On December 2, 2010, Qatar was awarded the rights to host the 2022  Fédération Internationale de Football Association (FIFA) World Cup, setting the stage for becoming the first country in the Middle East to do so.  The decision has been controversial since the award. The Middle East loves football. However, religious law in many Middle Eastern countries forbid many liberal Western behaviors. The 2010 award has been fraught with challenges.

Within 6 months of the award, then FIFA vice-president Jack Warner, who was suspended himself at the time, leaked an email from FIFA’s general secretary claiming Qatar had bought the rights to host the World Cup. This was quickly followed by other whistleblower claims, reversed claims, and later claims of whistleblower coercion.

In 2013 British newspapers began publishing investigative reports of thousands of workers in Qatar who were being exploited and abused in “modern-day slavery”.   Later in the year, Amnesty International found Qatar’s construction sector abusive and exploitative.

By 2018 an Amnesty International report stated migrant workers were giving up on justice and were returning home penniless. In response, Qatar allowed workers to change employers and leave the country without their employer’s permission and an exit permit. Qatar, with the highest per capita income on the world, announced a monthly minimum wage of 1,000 riyals ($275) in late 2020. In 2021, Amnesty International stated withholding salaries and charging workers to change jobs were commonplace, despite stated labor reform.

A year later, the US Department of Justice reported that representatives working for Russia and Qatar had bribed FIFA officials to secure the hosting rights for the World Cup Football Tournament.

Some Football Traditions are in Direct Conflict

The spread of soccer/football throughout the world has brought together people from diverse cultures in competition and a shared passion. However, this passion has brought a worldwide concern for hooliganism. Emotional highs can and do escalate into violence, both on and off the field, giving rise to the term ‘football hooliganism’ which is rioting or destructive behaviors in direct correlation to the spot. A contested football competition is nothing new.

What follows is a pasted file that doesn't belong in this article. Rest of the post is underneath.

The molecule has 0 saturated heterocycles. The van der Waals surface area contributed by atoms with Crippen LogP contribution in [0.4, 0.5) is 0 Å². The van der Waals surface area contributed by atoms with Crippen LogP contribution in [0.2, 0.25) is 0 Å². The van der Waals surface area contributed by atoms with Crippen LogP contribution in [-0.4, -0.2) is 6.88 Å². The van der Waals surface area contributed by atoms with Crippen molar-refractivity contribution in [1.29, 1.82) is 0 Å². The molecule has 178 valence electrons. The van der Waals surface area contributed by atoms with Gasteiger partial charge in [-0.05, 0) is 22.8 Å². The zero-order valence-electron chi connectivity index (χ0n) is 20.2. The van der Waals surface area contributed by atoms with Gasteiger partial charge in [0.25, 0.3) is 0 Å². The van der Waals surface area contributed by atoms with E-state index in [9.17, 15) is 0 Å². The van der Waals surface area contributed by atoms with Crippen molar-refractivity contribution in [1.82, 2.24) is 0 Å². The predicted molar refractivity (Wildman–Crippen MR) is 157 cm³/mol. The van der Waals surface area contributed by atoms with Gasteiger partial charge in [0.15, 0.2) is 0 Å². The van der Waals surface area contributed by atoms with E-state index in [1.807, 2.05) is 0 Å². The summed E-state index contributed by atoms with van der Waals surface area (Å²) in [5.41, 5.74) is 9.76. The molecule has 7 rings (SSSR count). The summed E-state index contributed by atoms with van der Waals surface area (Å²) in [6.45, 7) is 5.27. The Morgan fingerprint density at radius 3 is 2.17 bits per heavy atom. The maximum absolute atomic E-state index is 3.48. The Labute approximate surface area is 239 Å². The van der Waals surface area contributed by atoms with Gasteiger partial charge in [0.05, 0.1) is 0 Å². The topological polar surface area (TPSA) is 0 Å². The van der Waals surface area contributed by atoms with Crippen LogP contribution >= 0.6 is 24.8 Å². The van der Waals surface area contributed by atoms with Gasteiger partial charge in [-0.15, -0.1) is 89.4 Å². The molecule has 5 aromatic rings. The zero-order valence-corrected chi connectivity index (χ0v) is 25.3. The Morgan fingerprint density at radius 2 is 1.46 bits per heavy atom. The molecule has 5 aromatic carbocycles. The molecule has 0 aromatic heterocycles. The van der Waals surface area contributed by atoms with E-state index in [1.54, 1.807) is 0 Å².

Political protest at FIFA football matches date back to 1938 with France and Italy, East and West Germany in 1974, the U.S. and Iran in 1998.  This year is especially tense for several reasons.  Russia has been banned due to the war. Iran’s internal crackdowns has already caused significant protest by at risk fans in Qatar, who will return home – an hour’s flight away.

Fans trying to protest human rights conditions – from treatment of exploited workers in Qatar to LGBTQ rights issues – are having their desires frustrated by the hosting country. The Welsh Football Association stated they were “extremely disappointed” after fans were told to remove Rainbow colored bucket hats ahead of the World Cup match against the U.S. in Qatar.  Interestingly, males were allowed to keep their hats, but security staff seized those in possession of women.

Several European teams will not be wearing “OneLove” armbands at the World Cup in Qatar due to the danger of receiving cautionary yellow cards. The protest rainbow colored heart shaped armbands were forbidden by the organizers with respect for the host country. An American journalist was detained for more than 30 minutes for wearing a rainbow T-shirt but was eventually allowed into the stadium in his garment.  FIFA is now urging Qatar World Cup officials to stop confiscating rainbow clothing

The drinking of alcohol is ubiquitous in and around football. This is well known and in conflict with Islamic law. Last Friday, at the behest of Qatar’s Al Thani royal family, fans will not be allowed to drink at the eight stadiums hosting matches. Beer will be sold at fan zones in Doha, the capital of Qatar, at about $14 for one 16-ounce beer. Qatar’s about-face on alcohol signaled that FIFA, soccer’s governing body, may no longer be in full control of its showcase championship. This decision has infuriated fans, leaving organizers scrambling and complicating FIFA’s $75 million sponsorship agreement with Budweiser.

Qatar is reportedly to have none of this. Fans have been warned and they will be arrested. Rules are very harsh. To that end, Qatar worked with Turkey to bring in an additional 3,250 security officers to Qatar for the World Cup and trained numerous Qatari security personnel.

The cost of the competition is estimated to be more than $200 billion dollars. The image of the World Cup has been diminished and filed with controversy every year since the awarded to the Qatar in 2010. The intersection of international affairs, policy, and sport is nothing new. The current FIFA games are just one more example of how host country matters – it’s unclear the money FIFA supposedly accepted to host the games will be more than the $47 million Budweiser is asking for after the last minute beer ban.


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Jay Hicks is an author, instructor and consultant. With a special kinship for military personnel, Jay provides guidance on successful civilian career transition and has co-authored “The Transitioning Military Series”. He is the co-founder of Gr8Transitions4U, where advocating the value of hiring military personnel is the key focus. More about Jay and his passion can be found at Gr8Transitions4U.com.